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February 8, 2018
A group of Wake Foresters gathered over lunch in Winston-Salem, North Carolina, on February 8, 2018, to discuss Career Development.
During our conversation, we learned much about each other and our first experience in what was or felt like the “working world.” From washing dishes to serving as a bank teller, babysitting and many things in between, our group experienced a number of firsts during a formative time in our lives.
We bonded over the autonomy that many of us felt in these experiences. Whether is was the ownership of a new task, such as making phone calls for overdue books, starting our own babysitting business, or simply the newfound responsibility that came from holding our first job, we pushed forward, gained understanding and made mistakes along the way.
Many of us quickly learned about the importance of adapting to change, both in the workplace and in expectations that others have for us. We also spoke of another essential type of change – the kind that happens within ourselves. We discussed how this relates to where we find value, establish boundaries and how we make decisions for our future. One of the many things from our lunch that resonated was the question “What are you working on when you forget what time it is?” This was something many of us could relate to, as we realize that certain jobs or tasks bring us great energy, while others seem to stretch for days without end.
We found common ground on the building of interpersonal skills in areas such as customer service, working with others, building community, listening and problem-solving. It was also during our first jobs that we learned the importance of simply showing up, following through and completing a task, a bar easily surpassed by those who seek success. It’s not surprising that these are some of the same building blocks that bring us success in our jobs today.
Above all else, we learned that what we do in each day brings value to our lives and to others, even if it isn’t immediately realized. Taking the time to evaluate our talents, weaknesses, stakeholders and priorities will serve us each well as we move forward in our careers.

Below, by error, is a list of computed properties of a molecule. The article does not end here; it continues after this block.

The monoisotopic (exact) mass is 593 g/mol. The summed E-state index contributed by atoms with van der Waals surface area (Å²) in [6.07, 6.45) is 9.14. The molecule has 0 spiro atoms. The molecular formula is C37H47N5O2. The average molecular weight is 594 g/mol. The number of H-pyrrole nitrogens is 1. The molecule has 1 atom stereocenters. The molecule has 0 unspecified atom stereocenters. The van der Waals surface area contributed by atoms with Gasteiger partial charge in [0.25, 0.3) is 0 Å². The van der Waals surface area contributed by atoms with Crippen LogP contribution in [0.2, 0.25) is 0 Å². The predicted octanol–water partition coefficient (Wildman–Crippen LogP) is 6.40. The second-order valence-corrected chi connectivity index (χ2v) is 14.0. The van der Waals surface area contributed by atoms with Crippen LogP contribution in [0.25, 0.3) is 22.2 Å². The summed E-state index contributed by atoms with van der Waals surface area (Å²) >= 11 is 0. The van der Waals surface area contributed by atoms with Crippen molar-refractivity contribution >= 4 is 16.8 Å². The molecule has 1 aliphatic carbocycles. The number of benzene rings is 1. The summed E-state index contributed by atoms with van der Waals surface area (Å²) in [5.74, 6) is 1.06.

A group of Wake Foresters gathered over dinner in Washington, D.C., on February 8, 2018, to discuss Leadership & Character.
We were all enriched by the stories of character shown and the people whom displayed it. Everyone at the table shared person examples of character by telling stories of individuals including a brother, senator, boss, co-worker, session member, NASA Director, father, Wake Forest classmate, Nancy Reagan and in everyday activities big and small. We learned it is the choices one makes and how one puts others first that ultimately shape, develop and affirm character.
Through stories and comments, our group demonstrated that character most often comes out of actions requiring empathy, grace and providing space for others. We heard about Major General (Ret.) Astronaut and former NASA Administrator Charles Bolden’s ability to heal his organization through opening a conversation at NASA HQ in the main auditorium during a contentious time in our country. His care for his coworkers led him to sit on the edge of the stage and invite all to express how they were feeling during a time when the DC/Baltimore area’s communities and police relationship was severely strained. Through years of authentic, individual interactions, General Bolden earned the respect from the employees at NASA which provided him the authority to rightfully care for and mend their worries.